Lister / Blandy / Collage New Music - Faith Based Initiatives | RECORD STORE DAY
RECORD STORE DAY

Thank you for choosing to buy locally from a record store!

You can explore 3 ways to buy:

Find and visit a Local Record Store and get phone number and directions (call first, there is no guarantee which products may be in stock locally)

Purchase now from a local store that sells online or when available from an indie store on RSDMRKT.com

Purchase digitally now from recordstoreday.com (which serves local record stores)

Buy Now

Store Distance Phone Buy
Loading...

Find a local store


More Info:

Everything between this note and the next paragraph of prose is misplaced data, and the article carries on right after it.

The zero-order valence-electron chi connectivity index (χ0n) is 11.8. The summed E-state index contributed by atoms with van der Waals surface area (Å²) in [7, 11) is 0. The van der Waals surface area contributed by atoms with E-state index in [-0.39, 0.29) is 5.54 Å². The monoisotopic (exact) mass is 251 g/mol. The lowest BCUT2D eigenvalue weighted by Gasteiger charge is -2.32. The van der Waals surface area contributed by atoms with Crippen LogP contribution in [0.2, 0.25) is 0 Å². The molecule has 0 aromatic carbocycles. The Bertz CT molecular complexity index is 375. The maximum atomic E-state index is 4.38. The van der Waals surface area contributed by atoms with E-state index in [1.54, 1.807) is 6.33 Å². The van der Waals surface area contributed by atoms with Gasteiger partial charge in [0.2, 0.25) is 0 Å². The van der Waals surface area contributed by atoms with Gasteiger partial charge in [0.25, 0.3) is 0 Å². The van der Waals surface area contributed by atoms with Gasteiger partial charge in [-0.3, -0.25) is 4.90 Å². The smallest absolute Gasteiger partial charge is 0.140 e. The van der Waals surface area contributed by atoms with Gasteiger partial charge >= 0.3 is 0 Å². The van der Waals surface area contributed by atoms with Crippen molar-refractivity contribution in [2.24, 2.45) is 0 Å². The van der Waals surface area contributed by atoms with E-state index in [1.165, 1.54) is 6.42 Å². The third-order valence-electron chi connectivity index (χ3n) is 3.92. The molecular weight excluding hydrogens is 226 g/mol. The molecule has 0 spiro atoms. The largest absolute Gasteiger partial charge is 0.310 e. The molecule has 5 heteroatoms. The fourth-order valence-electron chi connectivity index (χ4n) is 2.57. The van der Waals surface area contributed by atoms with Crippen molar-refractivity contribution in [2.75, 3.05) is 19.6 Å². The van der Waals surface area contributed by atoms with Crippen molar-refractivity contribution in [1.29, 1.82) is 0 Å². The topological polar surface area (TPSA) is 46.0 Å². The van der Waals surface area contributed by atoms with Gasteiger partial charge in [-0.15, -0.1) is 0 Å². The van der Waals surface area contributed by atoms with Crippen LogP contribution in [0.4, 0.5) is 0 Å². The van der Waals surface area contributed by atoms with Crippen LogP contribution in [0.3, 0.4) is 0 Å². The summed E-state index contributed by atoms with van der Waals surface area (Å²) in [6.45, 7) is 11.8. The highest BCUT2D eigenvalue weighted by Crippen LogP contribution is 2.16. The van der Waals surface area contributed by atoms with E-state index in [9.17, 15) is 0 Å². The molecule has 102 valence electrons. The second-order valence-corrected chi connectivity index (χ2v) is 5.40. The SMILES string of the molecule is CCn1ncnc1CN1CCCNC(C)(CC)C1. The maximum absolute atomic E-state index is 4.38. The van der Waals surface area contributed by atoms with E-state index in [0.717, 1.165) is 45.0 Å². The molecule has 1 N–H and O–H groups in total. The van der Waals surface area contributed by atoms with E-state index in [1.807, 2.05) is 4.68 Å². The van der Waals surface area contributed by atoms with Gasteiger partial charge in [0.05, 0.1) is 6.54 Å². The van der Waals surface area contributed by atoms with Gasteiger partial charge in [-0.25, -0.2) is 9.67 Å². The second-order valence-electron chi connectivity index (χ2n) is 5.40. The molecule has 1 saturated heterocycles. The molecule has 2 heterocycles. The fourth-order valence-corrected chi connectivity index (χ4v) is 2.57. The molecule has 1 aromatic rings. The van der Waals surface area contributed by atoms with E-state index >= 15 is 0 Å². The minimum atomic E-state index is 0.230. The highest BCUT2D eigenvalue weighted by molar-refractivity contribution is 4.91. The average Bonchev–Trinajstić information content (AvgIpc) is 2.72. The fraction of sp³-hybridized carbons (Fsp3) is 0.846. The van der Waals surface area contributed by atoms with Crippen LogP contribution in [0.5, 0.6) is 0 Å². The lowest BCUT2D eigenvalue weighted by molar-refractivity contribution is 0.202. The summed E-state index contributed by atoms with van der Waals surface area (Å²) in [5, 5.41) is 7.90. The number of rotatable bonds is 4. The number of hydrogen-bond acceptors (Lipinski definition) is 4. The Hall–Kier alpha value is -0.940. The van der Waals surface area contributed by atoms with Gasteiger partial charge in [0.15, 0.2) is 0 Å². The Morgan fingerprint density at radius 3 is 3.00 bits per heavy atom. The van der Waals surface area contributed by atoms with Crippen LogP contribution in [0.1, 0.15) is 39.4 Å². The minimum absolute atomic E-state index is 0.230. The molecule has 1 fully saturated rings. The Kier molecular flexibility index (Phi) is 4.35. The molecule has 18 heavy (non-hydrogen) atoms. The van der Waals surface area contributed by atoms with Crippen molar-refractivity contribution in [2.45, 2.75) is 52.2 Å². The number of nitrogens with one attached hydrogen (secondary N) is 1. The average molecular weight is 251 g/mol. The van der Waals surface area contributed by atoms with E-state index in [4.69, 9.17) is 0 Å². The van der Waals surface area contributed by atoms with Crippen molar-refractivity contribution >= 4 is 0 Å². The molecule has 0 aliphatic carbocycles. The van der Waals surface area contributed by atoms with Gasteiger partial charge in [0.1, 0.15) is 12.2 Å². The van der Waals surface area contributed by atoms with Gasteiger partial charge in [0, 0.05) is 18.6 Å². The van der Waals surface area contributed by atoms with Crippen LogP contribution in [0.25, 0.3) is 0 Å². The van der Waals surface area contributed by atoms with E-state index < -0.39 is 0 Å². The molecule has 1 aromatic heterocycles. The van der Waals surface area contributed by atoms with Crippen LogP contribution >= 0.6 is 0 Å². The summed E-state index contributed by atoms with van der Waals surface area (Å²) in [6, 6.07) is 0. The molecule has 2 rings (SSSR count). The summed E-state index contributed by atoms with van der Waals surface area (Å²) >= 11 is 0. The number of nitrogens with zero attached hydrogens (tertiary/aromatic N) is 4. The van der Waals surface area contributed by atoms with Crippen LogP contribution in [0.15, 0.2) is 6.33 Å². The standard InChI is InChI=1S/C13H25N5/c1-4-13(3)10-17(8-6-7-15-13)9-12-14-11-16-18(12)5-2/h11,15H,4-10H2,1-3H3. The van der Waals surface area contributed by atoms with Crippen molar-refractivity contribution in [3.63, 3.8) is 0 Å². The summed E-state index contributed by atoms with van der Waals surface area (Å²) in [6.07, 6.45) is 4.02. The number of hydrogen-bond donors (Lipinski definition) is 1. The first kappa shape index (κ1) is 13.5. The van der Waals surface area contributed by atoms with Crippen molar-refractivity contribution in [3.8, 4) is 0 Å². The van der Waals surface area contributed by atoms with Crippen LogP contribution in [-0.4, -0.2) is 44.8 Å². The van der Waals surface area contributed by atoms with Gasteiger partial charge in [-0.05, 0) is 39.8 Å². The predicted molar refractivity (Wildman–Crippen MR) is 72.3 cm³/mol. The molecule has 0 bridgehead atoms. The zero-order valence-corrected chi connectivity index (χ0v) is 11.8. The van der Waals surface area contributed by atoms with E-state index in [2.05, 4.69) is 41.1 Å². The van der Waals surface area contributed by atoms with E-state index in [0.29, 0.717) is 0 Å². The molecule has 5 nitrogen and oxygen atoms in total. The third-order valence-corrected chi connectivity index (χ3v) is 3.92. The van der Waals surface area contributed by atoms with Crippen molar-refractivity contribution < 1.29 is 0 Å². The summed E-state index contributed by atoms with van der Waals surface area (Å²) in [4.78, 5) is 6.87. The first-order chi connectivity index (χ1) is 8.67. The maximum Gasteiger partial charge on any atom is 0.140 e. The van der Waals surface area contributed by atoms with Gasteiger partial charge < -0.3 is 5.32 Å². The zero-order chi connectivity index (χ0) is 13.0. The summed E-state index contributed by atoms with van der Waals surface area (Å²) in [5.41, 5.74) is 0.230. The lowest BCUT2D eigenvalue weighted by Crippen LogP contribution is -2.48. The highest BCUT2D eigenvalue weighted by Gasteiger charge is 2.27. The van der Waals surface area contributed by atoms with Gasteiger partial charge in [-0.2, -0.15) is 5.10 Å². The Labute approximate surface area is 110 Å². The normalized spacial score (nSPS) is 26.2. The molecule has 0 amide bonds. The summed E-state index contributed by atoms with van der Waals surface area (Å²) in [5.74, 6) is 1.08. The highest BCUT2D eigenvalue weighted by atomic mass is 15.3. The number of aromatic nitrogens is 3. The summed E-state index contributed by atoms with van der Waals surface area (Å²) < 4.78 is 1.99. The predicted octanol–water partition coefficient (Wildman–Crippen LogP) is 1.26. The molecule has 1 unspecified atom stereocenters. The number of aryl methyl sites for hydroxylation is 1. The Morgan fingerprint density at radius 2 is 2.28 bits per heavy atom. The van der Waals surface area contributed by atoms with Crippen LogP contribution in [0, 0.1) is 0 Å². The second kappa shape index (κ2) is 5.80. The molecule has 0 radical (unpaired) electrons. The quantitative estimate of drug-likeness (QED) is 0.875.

Though the works on this album are varied in genre, from vocal to string quartet, they share a common theme, explicit in the song cycle Friendly Fire and implicit in the other works; that theme embodies grief, personal or for the plight of people blighted by war; hope in the backing of action by faith. Rodney Lister is a composer based in New England. His biography is impressive and features commissions from the US Library of Congress and many leading ensembles, and a wealth of compositions, articles and other writings. He is currently teaching at Boston University and the New England Conservatory as well as tutoring duties at Harvard; he also works with the Greenwood Music Camp in Massachusetts. This album offers a view of a composer whose output is both lyrical and abstract, with a poetic command of foreground and background, consonance and dissonance. Often, the core of the work is a borrowed or found fragment, in particular American hymn tunes. The melodies become locations of stability but subject to subtle and sometimes unsettling modifications. NOTE: One of the poems included in Friendly Fire ('For the Union Dead' by Robert Lowell) contains a racial epithet considered unacceptable in day to day speech and writing today. It is retained because of it's historical and social context in a poem which is strongly anti-racist and is a cry against the injustice meted out to African-American troops fighting for the Union in the American Civil War. The poem itself is regarded as a classic of modern literature, appreciated by commentators of all ethnicities.